What They Told Us: Reviewing Last Week’s Key Polls - Week Ending January 21, 2017
Out with the old, in with the new.
Donald J. Trump was sworn in yesterday as the 45th president of the United States. The first Rasmussen Reports daily Presidential Tracking Poll for Trump shows that 56% of Likely U.S. Voters approve of his job performance. Regular updates are posted Monday through Friday at 9:30 a.m. Eastern.
Eighty-three percent (83%) think Trump is likely to reverse or abolish most of outgoing President Barack Obama’s accomplishments, with 47% who say that’s Very Likely.
Voter attitudes about Trump have changed little since Thanksgiving, with just over half of voters continuing to give him favorable marks.
Fifty-six percent (56%) believe Trump is likely to put what’s good for his businesses ahead of what’s good for the country, including 38% who say it’s Very Likely.
Trump announced recently that he is turning his business empire over to his two sons, but 39% of voters think he should be required to sell all his businesses to avoid any possibility of conflict of interest.
Most voters planned to tune in to at least some of Trump’s inauguration, although nearly half of Democrats said they’d be tuning it out.
Trump was sworn in as president on Abraham Lincoln’s Bible, the same one used by Obama for both of his inaugurations. Voters strongly support the longstanding tradition of presidents swearing in on the Bible.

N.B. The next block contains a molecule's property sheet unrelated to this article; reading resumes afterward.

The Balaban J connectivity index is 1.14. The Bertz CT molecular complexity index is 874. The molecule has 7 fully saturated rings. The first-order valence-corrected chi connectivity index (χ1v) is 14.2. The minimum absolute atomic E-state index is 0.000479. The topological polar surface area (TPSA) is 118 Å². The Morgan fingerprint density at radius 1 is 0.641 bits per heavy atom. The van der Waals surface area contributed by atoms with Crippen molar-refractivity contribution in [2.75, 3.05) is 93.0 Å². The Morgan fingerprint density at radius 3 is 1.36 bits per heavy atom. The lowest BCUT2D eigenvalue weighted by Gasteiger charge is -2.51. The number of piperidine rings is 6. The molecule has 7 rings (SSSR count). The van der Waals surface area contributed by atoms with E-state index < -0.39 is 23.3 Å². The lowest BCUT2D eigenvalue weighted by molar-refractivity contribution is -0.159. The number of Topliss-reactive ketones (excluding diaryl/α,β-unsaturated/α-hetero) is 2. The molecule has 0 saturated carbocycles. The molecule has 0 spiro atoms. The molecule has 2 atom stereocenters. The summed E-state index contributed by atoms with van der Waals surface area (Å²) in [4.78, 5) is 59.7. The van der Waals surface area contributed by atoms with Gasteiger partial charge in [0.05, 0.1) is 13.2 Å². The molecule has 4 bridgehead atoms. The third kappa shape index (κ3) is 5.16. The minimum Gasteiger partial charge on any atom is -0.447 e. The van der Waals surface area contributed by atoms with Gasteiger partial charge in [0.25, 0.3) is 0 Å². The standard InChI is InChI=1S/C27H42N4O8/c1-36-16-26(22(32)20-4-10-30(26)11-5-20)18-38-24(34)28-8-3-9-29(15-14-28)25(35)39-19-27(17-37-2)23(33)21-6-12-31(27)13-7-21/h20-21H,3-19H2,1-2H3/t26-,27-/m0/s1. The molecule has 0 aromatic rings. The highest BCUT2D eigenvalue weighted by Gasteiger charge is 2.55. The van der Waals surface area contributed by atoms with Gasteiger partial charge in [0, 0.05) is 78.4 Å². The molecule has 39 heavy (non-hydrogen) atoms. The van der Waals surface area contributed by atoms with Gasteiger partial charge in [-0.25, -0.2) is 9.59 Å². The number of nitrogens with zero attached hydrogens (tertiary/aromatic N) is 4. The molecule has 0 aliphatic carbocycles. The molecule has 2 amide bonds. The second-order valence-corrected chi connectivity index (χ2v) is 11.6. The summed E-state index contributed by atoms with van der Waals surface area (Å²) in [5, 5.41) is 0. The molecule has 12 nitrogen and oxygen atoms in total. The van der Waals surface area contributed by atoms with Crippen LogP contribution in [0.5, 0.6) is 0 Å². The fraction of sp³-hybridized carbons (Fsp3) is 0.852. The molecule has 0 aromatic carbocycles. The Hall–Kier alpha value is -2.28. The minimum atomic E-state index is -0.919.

Eighty-three percent (83%) of Democrats blame Trump for his bad relationship with the media, but 63% of Republicans think the media is more to blame.
Voters tend to disapprove of Trump's frequent use of Twitter to bypass the traditional media but are evenly divided over whether future presidents will follow in his technological footsteps.
Half (50%) of all voters believe America is a more divided nation after eight years with Obama in the White House. Just 22% think the United States is a less divided country now.
Confidence that the War on Terror is going America’s way has jumped to its highest level in over four years, but most voters don’t think this country is a safer place than it was eight years ago.
Voters tend to think Obamacare will be the defining marker of Obama’s presidency, with his handling of social and racial issues, the Iran nuclear deal and his policies on illegal immigration and refugees all tied for a distant second.
While many of his policies were unpopular with most voters, Obama himself has grown more and more popular as his presidency comes to a close.
In other surveys last week:
-- Thirty-five percent (35%) of voters now believe the United States is headed in the right direction. That ties the high for all of last year first reached in early December.
-- Americans are warming to the idea of police and commercial drone use.
-- But then more Americans than ever say their local police officers are doing a good job.
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